What is a Focal Seizure (Partial Seizure)?
Have you or someone else noticed part of your body moving or shaking involuntarily? Do you have short periods when you feel confused, have memory loss, or appear to act unusual? Are you sometimes unaware of your actions or do you even pass out for a few moments? If so, you may be experiencing focal seizures. These occur when you have a condition called epilepsy. Focal seizures (formally called partial seizures) can be scary and frustrating. But they can usually be controlled.
How the brain works
Your brain uses short bursts of electricity as signals. These signals allow areas of the brain to communicate with each other. These signals also travel from the brain to the rest of your body.
When part of the brain “overloads”
Sometimes the signals become excessive. When this happens in one area of the brain, it's called a focal seizure. The excessive signals cause part of the body to work abnormally. Then you may twitch, feel confused, or pass out for a moment. Focal seizures can present in many ways.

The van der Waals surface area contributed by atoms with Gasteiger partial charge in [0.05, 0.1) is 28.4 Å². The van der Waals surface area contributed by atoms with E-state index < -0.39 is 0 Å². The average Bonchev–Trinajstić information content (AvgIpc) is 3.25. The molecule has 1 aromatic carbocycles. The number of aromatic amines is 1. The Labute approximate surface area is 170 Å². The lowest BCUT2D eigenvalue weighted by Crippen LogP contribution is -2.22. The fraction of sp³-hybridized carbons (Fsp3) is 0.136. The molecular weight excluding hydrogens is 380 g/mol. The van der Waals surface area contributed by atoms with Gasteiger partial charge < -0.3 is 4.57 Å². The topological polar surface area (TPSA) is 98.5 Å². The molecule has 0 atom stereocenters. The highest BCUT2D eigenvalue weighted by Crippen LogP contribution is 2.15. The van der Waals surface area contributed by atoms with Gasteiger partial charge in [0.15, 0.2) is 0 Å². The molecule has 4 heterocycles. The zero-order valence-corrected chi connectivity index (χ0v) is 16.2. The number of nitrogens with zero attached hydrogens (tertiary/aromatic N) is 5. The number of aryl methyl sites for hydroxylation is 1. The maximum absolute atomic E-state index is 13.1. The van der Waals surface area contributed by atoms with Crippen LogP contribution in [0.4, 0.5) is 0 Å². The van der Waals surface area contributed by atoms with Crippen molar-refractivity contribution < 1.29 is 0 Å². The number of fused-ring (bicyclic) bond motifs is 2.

Focal onset aware seizures (previously simple partial seizures) often have only a few minor symptoms, such as hand twitching, visual changes, smelling an unusual odor, or feeling a sense of déjà-vu. There is no loss of consciousness.
Focal impaired awareness seizures (previously complex partial seizures) are often linked with more abnormal behavior. They may also affect your mental functioning to some degree. You may have a lowered level of consciousness, mental confusion, or loss of memory.
Focal seizures can be controlled
Seizures can be caused by irritation or damage to the brain from injury, scar formation, tumors, stroke, or infection. Usually the cause is unknown. But most partial seizures can be successfully treated. With treatment, most people with seizures lead normal, fulfilling lives.